My Mother Is Learning in Her Authentic Relationships Course by Jessica Lee


Every union
must have a lover

and a beloved

as a hand
rubs the apple it’s about to feed its own mouth, or

how a gemstone serves time
in the body of the watch, shining behind the silver back-plate

as it would on a finger.

Neither me or your father was either, she says

her eyes down in the red
stain at the bottom of her emptied glass

and I remember them together
at the kitchen table, going

over calendars. Gardening separate corners
of the yard, arguing over whose turn it was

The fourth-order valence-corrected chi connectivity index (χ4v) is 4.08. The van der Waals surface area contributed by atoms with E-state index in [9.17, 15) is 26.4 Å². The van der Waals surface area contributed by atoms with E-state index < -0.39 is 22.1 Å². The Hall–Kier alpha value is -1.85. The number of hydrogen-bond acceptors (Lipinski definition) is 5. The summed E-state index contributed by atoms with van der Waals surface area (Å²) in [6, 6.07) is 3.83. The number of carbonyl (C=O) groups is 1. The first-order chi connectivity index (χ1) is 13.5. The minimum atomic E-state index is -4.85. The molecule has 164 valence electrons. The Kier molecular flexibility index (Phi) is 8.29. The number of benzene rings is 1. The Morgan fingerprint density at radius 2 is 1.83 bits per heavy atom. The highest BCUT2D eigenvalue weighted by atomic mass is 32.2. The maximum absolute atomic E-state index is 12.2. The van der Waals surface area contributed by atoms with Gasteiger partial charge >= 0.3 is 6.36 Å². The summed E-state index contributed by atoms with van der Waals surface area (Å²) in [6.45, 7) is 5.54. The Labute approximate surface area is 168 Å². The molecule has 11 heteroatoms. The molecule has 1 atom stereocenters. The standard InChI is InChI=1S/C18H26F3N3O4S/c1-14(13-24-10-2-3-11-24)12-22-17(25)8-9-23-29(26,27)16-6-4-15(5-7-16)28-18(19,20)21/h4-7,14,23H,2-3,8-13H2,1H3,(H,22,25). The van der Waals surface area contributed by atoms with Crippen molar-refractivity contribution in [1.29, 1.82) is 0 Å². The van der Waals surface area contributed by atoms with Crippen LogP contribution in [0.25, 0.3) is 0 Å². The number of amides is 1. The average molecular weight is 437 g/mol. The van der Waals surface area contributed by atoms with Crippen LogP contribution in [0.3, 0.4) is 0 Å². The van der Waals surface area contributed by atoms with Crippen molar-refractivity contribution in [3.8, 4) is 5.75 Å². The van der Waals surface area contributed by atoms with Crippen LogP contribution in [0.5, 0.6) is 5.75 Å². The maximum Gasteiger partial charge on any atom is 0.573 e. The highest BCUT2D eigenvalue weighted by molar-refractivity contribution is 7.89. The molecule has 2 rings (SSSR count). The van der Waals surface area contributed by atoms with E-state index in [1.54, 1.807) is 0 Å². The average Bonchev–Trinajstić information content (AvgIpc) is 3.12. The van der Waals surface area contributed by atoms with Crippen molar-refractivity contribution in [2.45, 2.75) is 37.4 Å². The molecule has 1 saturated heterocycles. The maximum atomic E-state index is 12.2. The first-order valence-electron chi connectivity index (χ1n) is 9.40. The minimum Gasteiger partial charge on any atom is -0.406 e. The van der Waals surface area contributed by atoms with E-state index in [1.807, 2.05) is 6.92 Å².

to mow. Each kiss

on an expected date. Anniversary. New Years.
Anniversary. Acting out

the image of a marriage, neither shining or thumbed.


Jessica Lee is an Assistant Poetry Editor for Narrative Magazine and an Editorial Reader for Copper Canyon Press. Her poems have been published in BOAAT, Fugue, Missouri Review’s Poem of the Week, Passages North, Phoebe, Prairie Schooner, THRUSH, Zone 3, and elsewhere. She lives in the Pacific Northwest. Find her online at